A simple way of defining mindfulness is ‘a mental discipline aimed at training attention’. There are other implied aspects of it, for example, mindfulness-based practices:
- generally utilise the senses as a point upon which to train the attention.
- engage the mind in the present moment.
- foster self-control through non-attachment to transitory experiences like thoughts, feelings and sensations.
- encourage an attitude of openness, curiosity, acceptance and non-judgementality.
- cultivate equanimity and stillness through being unmoved by, or less reactive to, moment-to-moment experience.
Training one’s attention in this way is generally called mindfulness meditation. There is nothing particularly Eastern or Western about mindfulness or meditation. The present moment, the mind, the body, and attention don’t have an east or a west.
Meditation can bring with it certain expectations, such as being able to ‘blank out’ one’s mind, or to get rid of thoughts but the mind often continues to think even if we don’t want it to so even when the mind is still active we can learn to be mindful of thoughts without being involved in them. Mindfulness implies an attitude of curiosity, openness and acceptance of, rather than reactivity to, whatever is happening. Non-reactivity doesn’t mean not responding, it just means that we don’t feel so compelled to react especially without choice and discernment.
Mindfulness is not just about meditation, it is also a way of living and a foundation for psychotherapy. The aim of mindfulness meditation is to be increasingly able to take that same attentiveness and attitude into our day-to-day life so that we will not only feel better but also learn, function and communicate better as well as grow in wisdom.
Meditation, Physiology and Psychology
Meditation techniques have been incorporated into a range of counseling and psychotherapy approaches, such as mindfulness-based cognitive therapy (MBCT). Originally used with systematic desensitization, relaxation techniques are now used with other clinical problems. A range of other techniques and forms of psychotherapy such as hypnosis, biofeedback, Acceptance Commitment Therapy (ACT), Dialectical Behavioural Therapy (DBT), EMDR, and multimodal therapy all employ the use of meditation as an individual therapy technique.
The side effects of meditation include the relaxation response that works toward achieving mental and physical relaxation to reduce daily stress. This reverses the increasingly common and deleterious effects of the chronic over-activation of the stress response (known as high ‘allostatic load’).
From the point of view of psychology and physiology meditation can induce a heightened state of consciousness – i.e. it raises awareness. Relaxation, concentration, an altered state of awareness, a suspension of discursive thought, and the maintenance of a self-observing attitude are sometimes cited as the behavioural components of meditation. It is also accompanied by a host of biochemical and physical changes, such as altered metabolism, heart rate, respiration, blood pressure, immune function, genetic function and repair, and brain anatomy and function.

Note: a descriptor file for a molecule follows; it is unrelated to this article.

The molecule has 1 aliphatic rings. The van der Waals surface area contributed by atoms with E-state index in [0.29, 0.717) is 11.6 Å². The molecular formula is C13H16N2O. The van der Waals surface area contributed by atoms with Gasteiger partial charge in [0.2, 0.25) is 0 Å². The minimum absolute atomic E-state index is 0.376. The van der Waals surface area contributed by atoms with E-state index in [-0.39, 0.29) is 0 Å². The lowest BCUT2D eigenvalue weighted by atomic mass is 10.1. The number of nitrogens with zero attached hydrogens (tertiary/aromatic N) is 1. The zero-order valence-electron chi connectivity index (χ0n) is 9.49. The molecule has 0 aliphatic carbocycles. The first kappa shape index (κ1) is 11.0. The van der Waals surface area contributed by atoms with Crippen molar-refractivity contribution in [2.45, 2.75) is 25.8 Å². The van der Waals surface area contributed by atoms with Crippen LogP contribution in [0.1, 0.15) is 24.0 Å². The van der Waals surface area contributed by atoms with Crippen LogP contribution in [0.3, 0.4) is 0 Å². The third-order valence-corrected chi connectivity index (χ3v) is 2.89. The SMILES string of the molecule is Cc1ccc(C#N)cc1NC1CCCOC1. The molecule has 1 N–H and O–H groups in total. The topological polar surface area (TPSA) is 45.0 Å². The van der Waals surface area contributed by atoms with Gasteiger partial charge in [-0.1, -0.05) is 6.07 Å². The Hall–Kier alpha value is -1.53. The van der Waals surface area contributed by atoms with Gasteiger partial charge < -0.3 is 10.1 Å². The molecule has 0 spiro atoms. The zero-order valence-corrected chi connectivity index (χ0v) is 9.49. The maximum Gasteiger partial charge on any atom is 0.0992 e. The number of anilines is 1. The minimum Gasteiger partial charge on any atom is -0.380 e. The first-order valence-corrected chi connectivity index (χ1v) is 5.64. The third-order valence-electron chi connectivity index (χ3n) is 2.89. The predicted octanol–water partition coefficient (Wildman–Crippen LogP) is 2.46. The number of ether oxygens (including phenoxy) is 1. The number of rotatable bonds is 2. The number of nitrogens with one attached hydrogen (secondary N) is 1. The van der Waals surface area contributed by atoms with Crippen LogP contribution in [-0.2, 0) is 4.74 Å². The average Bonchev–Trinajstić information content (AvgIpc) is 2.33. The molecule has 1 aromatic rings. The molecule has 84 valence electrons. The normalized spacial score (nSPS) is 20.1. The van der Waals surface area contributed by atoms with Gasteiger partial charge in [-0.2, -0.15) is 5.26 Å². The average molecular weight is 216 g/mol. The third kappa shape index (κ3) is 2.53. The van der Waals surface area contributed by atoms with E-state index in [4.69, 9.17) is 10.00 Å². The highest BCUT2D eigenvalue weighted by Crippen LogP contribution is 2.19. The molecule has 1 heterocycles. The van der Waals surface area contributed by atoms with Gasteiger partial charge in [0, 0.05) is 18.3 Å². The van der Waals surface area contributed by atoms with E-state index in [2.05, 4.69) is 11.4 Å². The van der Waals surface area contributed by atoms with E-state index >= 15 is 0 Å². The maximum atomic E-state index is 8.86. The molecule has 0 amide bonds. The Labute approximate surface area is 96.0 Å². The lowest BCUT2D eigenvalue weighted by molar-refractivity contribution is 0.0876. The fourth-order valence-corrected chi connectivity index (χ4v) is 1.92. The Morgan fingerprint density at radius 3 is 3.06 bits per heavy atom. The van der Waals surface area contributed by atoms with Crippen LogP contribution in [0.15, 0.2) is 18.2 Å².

Meditation has been used in clinical settings, but its use in the mental health and emotional regulation settings have probably created more interest than any other single field. Other areas of application include the enhancement of performance in sporting, business and academic settings. From a spiritual or philosophical perspective, the physical, behavioural and psychological benefits of meditation could be seen as ‘side-effects’ rather than the central aim of the practice.
The Future of Meditation
Meditation continues to expand in every culture around the world. An American survey in 2007 showed that over 20,000,000 people had either tried meditation or were meditating. The Canadian government did an experiment in a large business and found the group that meditated produced more dollars, worked more efficiently and were happier in comparison to the control group who did not meditate.
Since the advent of meditation in the West there have been and are now many Western spiritual teachers from every tradition who have taken up the mantle of spreading meditation around the world. There is no doubt that the number of Western teachers will continue to grow and adapt meditation to suit a Western audience.
In 1977, one Hindu yogi said that if 1% of a population of more than 10,000 people practised meditation it would have an impact on the collective consciousness of a society. This impact, he posited, would result in a reduction of violence in the community and of armed conflict throughout the world.
When we commit to a meditation practice it not only alters the chemistry of our own thoughts and feelings but it can positively affect those around us. The energy of meditation builds within us as we practice and the happier and more peaceful we become, the more positive our life becomes.
Meditators understand the enormous benefits of a meditation practice and are eager to share this knowledge with as many people as possible. When we begin a meditation practice we are joining a worldwide community of people who are committed to peace, love, wisdom, compassion and joy. We encourage you to join us.